And be it further resolved that this committee shall make recommendations for helping strengthen chapters and support chapter leaders in campus schools.

Stand up for Public Education – Defeat Cuomo’s Voucher Bill

(from the New Action leaflet distributed at the March 2015 UFT Delegate Assembly).
For a printable version click: May 2015 Leaflet

Andrew Cuomo continues his fight against public education and the students of New York State. We must continue to oppose him.

Support the resolution on tonight’s Delegate Assembly agenda, against the “Education Tax Credit “ bill (it’s just a voucher bill.) Support the resolution against Cuomo’s latest attempt to raise or eliminate the charter cap in NYC.

And join the NYSUT and UFT social media campaigns against both of these attempts by Cuomo to undermine public education.

Protest action at Tweed – Unfairly Discontinued Probationers

New Action/UFT announces on Thursday April 23 2015  a protest action at Tweed Courthouse 52 Chambers Street  Manhattan on behalf of unjustly discontinued Probationary teachers. This action will take place from 3:30 – 5:30. Please make every effort to attend. The teachers need your help.

For questions or comments please contact Greg Di Stefano at 718 757 4552

Press Conference Held to Highlight Unjust Discontinuances

New Action /UFT held a press conference on Sept. 2 , the first day of school , to highlight the unjust firing in recent years of probationary teachers in schools with abusive administrators. Teachers spoke of their situations and letters were left at the security desk to be delivered to Chancellor Farina . More than 25 UFT members were present consisting of both active and retired members. Chancellor Farina has yet to respond to these letters. A resolution was brought by New Action UFT at the UFT Executive Board on Sept. 22 calling for the UFT to meet with Chancellor Farina and restore these teachers eligibility to work. Any Probationary teacher who was fired unjustly should contact Gregory  Di Stefano at 718 757 4552 to participate in further actions.

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(from the New Action leaflet distributed at the November 2013 Delegate Assembly).
For a printable version click: November 2013 Leaflet

The Teacher Evaluation Train Wreck is Unfolding Before Us


From Requirements of Education Law Section 3012-c:

“Teachers rated ineffective on student performance based on objective assessments must be rated ineffective overall. Teachers who are developing or ineffective will get assistance and support to improve performance. Teachers who remain ineffective can be removed from classrooms.”

This means that a teacher rated “ineffective” on both State tests and Local Measures must be rated “ineffective,” even if the principal finds them exceptional in the classroom.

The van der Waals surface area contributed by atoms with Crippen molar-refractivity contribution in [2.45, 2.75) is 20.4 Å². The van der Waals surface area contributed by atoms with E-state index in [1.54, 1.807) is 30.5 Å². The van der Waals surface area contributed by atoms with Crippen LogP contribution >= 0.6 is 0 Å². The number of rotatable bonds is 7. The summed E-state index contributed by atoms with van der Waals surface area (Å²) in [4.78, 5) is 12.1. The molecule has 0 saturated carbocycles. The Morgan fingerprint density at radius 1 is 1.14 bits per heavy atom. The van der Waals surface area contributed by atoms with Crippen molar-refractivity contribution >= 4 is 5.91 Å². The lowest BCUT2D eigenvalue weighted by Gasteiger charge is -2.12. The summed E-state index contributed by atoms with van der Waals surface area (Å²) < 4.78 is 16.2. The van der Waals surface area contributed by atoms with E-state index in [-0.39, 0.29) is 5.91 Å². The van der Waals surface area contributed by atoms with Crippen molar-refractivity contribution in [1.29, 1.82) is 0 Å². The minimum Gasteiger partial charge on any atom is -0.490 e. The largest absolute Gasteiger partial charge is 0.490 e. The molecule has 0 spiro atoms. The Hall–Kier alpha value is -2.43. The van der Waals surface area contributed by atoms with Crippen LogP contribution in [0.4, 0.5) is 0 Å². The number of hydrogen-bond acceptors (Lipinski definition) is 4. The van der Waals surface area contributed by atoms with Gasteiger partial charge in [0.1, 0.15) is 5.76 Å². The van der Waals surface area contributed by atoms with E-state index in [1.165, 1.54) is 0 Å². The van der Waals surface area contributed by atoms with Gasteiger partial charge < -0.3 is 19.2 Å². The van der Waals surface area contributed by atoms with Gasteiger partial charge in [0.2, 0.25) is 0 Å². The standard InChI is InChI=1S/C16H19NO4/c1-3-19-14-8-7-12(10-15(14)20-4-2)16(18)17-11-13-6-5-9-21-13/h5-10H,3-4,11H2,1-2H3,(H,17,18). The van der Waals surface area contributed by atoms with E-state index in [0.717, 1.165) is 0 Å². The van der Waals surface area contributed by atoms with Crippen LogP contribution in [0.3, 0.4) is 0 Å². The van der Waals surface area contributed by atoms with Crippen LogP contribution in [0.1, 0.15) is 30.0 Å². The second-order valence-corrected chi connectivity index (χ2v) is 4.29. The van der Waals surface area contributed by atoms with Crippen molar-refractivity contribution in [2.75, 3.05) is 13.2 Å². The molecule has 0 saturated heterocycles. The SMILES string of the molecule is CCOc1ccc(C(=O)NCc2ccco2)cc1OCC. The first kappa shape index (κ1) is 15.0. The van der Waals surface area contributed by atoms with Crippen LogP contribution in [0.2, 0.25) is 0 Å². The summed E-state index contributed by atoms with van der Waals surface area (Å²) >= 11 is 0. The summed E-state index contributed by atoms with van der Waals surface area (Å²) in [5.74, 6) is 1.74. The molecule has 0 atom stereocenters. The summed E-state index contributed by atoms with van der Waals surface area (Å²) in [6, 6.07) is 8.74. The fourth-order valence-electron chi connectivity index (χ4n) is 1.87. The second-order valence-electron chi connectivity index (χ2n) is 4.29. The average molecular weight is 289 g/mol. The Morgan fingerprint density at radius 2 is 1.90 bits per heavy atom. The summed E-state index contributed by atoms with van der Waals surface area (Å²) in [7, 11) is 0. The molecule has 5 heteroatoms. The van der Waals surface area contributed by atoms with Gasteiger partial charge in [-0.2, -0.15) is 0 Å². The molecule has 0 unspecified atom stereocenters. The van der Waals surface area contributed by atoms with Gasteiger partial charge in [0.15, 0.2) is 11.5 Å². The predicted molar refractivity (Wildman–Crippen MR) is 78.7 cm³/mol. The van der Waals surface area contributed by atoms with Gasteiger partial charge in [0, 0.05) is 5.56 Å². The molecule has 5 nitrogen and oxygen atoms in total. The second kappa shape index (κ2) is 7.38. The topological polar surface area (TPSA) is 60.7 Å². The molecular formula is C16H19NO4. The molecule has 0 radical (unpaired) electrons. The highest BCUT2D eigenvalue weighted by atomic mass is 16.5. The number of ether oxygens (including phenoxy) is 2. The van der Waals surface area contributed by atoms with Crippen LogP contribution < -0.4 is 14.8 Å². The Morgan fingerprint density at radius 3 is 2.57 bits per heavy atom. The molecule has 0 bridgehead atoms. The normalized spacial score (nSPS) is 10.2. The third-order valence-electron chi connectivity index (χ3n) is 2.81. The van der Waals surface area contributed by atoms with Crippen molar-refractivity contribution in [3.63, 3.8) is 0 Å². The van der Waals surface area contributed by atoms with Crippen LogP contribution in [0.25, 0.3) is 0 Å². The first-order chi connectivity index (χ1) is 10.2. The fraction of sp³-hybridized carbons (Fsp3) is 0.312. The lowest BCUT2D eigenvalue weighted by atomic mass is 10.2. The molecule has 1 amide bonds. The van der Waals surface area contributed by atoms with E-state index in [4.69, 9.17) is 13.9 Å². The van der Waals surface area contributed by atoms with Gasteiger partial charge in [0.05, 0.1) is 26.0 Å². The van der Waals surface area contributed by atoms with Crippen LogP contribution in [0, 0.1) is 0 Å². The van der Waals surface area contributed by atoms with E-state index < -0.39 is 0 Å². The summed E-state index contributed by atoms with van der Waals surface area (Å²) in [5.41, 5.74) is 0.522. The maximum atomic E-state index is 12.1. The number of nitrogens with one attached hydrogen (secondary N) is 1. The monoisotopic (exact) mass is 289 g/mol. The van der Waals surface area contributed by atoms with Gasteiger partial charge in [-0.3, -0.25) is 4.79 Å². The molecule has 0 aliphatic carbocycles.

New Action has opposed the Teacher Evaluation System since its inception.

Rating teachers based on using some form of the Danielson model is one thing. To tie our evaluation to student test scores is unacceptable. To have in State Law that a teacher’s rating can be based entirely on test scores is outrageous.

On Oct. 21, 2013, the 10 New Action members of the UFT Executive Board proposed:

Resolved the UFT will make it a legislative priority to remove from NY State Law any provision that makes it possible to rate a teacher ineffective entirely on test scores.

Resolved that the UFT will discuss this priority with the Mayor-Elect, in order that we might jointly lobby the New York State Legislature to effect this change.

The UFT Should Address State Education Law, 3012-c

This reasonable position was tabled by the rest of the union leadership. Their substitute resolution calls for expanding MOSL to include student work, including projects and portfolios, calls for a review process for teachers who get “Ineffectives” on local and state measures to see if the local measures were “appropriate,” “fair” and “reliable,” and calls for a moratorium on “high-stakes consequences” for state tests.

This does not go far enough. While these proposals, if negotiated with the DOE, would bring some relief from this evaluation system, they do not address the real problem: ANY EVALUATION BASED ON STUDENT TEST SCORES will not improve teaching. It will not improve our schools. It will not improve the education of our students.

The biggest difference between the New Action resolution (tabled) and the substitute resolution?  The substitute does not address necessary changes to the State Law that established this evaluation system. The legislation itself must be changed.

Teacher Evaluation – What’s Coming? and What Next?

(from the New Action leaflet distributed at the September 2013 Citywide Chapter Leaders Meeting).
For a printable version click: NA/UFT DA Leaflet October 2013

What’s coming?

This storm is just starting. Many teachers have as yet to be observed. We are 11 months away from year-end ratings. Very few of us have begun to digest that low scores on the 20% State and 20% Local Measures Components will trump the judgment of a principal who supports you and thinks you are effective.

And we are a full year from teachers with I’s working in fear of their jobs, and teachers with D’s having to report both to their own principal and to an outside administrator.

And, little as we like to think of it, we are almost two years from at least hundreds of tenured teachers being fired.

What Next?

We should continue fighting problems caused by the DoE’s unfaithful implementation of the system King imposed. We should look to renegotiate many of the problematic aspects.

But at its core, this is a system that rests on rating teachers based on standardized test scores, that weakens tenure. We need to go back to Albany and advocate for a repeal of the misguided legislation that led to this evaluation system.

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Content of signed articles and comments represents the opinions of their authors. The views expressed in signed articles are not necessarily the views of New Action/UFT.
May 2020